James H. Madsen
SVP Honorary Membership conferred in 1998
Salt Lake City, Utah—Utah’s first state paleontologist, James H. Madsen passed away on Saturday, Nov. 28, at the age of 77. Madsen paved the way for paleontologists to come with his research on carnivorous dinosaurs, such as Allosaurus.
Madsen under the direction of Lee Stokes, helped develop the Bureau of Land Management’s Cleveland Lloyd Dinosaur Quarry in Price, Utah, which was designated a National Natural Landmark in 1967. Madsen was responsible for overseeing the excavation of the quarry and spent much of his career collecting and preparing dinosaur bones from Cleveland Lloyd.
The Utah state fossil, Allosaurus, was originally suggested by Jim Madsen. In 1988 a bill was passed by the state legislature making Madsen’s idea official.
“Jim was one of the last living great pioneers of paleontology in the state of Utah, he will truly be missed,” said Scott Foss, Regional Paleontologist for the Bureau of Land Management.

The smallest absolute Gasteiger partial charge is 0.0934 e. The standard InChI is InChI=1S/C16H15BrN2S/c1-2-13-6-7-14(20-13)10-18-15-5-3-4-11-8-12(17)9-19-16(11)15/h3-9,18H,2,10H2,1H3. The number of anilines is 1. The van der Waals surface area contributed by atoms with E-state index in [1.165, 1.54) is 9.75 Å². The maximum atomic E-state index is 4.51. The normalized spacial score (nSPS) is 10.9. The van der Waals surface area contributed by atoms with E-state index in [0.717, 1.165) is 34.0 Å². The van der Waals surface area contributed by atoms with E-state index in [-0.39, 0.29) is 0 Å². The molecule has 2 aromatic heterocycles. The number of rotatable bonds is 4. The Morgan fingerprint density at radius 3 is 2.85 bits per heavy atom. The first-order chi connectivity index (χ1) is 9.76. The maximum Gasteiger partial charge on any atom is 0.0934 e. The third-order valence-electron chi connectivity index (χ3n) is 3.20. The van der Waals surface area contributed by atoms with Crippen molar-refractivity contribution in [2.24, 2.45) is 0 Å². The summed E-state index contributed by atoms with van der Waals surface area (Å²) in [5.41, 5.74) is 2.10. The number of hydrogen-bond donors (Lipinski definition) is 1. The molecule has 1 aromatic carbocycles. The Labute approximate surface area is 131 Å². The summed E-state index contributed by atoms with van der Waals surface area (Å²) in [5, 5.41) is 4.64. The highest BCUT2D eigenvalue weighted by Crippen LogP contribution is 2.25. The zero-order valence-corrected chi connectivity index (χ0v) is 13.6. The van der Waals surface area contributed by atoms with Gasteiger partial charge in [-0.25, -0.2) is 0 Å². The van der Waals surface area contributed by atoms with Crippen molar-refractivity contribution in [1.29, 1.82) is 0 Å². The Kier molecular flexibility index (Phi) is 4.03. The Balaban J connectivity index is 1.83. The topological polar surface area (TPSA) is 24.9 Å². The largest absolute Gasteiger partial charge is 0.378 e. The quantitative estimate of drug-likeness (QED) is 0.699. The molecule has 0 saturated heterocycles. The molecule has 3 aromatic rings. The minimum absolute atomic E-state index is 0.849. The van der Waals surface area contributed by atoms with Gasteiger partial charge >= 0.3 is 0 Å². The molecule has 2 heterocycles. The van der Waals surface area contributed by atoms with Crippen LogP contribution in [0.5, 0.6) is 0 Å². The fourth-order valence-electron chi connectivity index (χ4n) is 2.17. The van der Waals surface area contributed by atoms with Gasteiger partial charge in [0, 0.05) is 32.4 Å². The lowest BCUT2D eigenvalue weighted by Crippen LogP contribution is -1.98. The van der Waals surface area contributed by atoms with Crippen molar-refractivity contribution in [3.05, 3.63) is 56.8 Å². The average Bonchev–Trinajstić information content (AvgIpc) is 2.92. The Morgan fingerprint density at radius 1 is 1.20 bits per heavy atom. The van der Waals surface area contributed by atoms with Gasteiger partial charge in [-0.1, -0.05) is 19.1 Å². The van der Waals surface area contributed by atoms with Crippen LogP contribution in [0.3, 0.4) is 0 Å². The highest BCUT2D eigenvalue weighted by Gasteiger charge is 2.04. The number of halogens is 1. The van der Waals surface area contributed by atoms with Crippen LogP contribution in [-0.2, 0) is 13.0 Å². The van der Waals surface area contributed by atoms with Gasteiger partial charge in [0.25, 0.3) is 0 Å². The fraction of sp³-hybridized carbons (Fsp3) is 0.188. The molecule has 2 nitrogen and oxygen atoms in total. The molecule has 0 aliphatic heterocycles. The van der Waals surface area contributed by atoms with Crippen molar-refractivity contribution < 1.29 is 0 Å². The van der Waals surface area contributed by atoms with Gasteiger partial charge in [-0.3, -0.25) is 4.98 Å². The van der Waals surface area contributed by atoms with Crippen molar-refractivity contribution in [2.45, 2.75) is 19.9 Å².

Madsen founded a scholarship at the University of Utah’s Museum of Natural History to support students who researched collections excavated from the Cleveland Lloyd Dinosaur Quarry.
“If it wasn’t for James Madsen, there wouldn’t be a Cleveland Lloyd Dinosaur Quarry,” said James Kirkland Utah State Paleontologist. “A big chunk of my job is to continue what he started.”
“The Bureau of Land Management, Utah would like to thank James Madsen for his dedication, passion and wealth of knowledge,” Foss added. “The Cleveland Lloyd Dinosaur Quarry is a valuable resource that will continue to provide an enormous amount of scientific data and history that will teach generations for years to come.”
From: U.S. Department of the Interior
Bureau of Land Management News Release
Utah State Office
For more information on the Cleveland Lloyd Dinosaur Quarry, please visit:
Obituary and photos courtesy of the Bureau of Land Management (12/02/09).
Read the tribute to James (Jim) Madsen, Jr. by Mike Nelson, Colorado Springs, CO